The workplace watchdog has intervened to stop a concrete pour on a large Canberra building site, just a week after it warned that the industry was flouting safety laws.
WorkSafe ACT prevented the pour at the Sorell Apartments project in Lyons on Thursday morning after workers complained they were put in danger.
It is understood a contractor said a deck for the pour was ready, but several tradesmen were still working on it while the pour was being prepared.
Work Safety Commissioner Mark McCabe said his inspectors stopped the pour after discovering several problems, the most serious being that work was signed off as completed when it was unfinished.
Three concrete trucks were turned away.
The incident follows a meeting between WorkSafe ACT and concrete companies last week, in which the companies expressed concerns that some building firms were pressuring them go ahead with pours in unsafe circumstances.
Mr McCabe said on Thursday: ‘‘If construction companies are willing to play Russian roulette with the health and safety of their workers, we are not. If necessary, we will turn the concrete trucks away.’’
He said pours were too dangerous to skimp on safety.
"There have been a number of significant incidents in the ACT recently that have involved dangerous concrete pours. This kind of risk taking is just unacceptable."
Ben Catanzariti was killed during a pouring accident in July this year at a Kingston Foreshore site, which also injured two other workers.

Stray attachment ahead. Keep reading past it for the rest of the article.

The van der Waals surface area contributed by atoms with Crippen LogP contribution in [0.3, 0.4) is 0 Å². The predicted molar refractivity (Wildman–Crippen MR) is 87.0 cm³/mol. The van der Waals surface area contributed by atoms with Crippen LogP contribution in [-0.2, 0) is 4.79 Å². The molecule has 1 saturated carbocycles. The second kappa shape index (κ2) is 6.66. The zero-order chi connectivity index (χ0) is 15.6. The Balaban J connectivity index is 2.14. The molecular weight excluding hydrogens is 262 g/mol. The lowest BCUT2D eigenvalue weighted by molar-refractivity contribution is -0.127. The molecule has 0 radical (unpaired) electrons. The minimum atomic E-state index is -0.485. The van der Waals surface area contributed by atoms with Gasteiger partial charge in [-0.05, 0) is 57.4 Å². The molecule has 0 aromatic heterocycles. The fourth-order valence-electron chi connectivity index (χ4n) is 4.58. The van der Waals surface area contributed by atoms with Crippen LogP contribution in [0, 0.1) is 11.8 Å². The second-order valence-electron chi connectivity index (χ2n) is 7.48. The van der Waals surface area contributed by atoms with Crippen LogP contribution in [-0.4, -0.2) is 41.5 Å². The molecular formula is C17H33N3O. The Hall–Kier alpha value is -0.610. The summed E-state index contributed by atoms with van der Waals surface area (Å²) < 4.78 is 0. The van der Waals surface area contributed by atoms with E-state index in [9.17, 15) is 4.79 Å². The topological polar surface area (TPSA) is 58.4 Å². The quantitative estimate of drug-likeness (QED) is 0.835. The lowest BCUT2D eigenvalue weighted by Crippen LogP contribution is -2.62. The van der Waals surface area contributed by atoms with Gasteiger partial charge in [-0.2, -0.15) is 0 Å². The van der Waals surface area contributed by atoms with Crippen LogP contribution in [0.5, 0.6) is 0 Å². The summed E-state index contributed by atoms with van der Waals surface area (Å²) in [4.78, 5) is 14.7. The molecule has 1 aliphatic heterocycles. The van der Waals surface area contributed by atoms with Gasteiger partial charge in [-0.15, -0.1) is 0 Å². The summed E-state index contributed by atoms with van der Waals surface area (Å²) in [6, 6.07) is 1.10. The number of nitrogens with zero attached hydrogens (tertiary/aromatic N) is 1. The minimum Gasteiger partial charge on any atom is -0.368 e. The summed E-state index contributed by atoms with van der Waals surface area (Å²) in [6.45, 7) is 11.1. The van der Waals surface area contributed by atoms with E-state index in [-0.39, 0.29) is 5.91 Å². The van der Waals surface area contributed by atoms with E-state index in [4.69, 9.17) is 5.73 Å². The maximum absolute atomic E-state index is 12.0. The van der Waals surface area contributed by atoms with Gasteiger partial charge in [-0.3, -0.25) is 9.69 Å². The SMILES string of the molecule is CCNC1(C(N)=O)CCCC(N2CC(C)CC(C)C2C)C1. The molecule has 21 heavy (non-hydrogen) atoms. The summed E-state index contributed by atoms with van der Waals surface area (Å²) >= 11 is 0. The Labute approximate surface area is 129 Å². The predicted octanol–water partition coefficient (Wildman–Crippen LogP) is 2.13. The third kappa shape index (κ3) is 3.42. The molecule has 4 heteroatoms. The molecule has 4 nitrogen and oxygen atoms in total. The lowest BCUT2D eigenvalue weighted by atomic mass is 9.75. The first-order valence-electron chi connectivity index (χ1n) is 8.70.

Mr McCabe described concrete pours last week as one of the construction industry's most dangerous activities.
He said he was concerned that developers were forcing workers to ignore safety precautions so as to lower costs.
If construction companies are willing to play Russian roulette with the health and safety of their workers, we are not.
Comment has been sought from Hindmarsh Property, which is the developer of the Sorell Apartments project.
The Construction, Forestry, Mining and Energy Union's ACT secretary, Dean Hall, said workers on the site called the union on Thursday morning because they feared for their safety.
"They were concerned that they were under pressure to work in an exclusion zone, and they could see the concrete trucks rolling up and getting set up to pour. That should never have happened."
He said the union was firmly behind WorkSafe ACT's crackdown on the industry.
"The only way we're going to get meaningful change in the ACT is for the people in charge of sites to take seriously their responsibility to send their workers home safely.
"We have to hit them with penalties to get them to take notice. They need to learn that it's better to spend the time and effort on safety, because they'll lose money if they don't."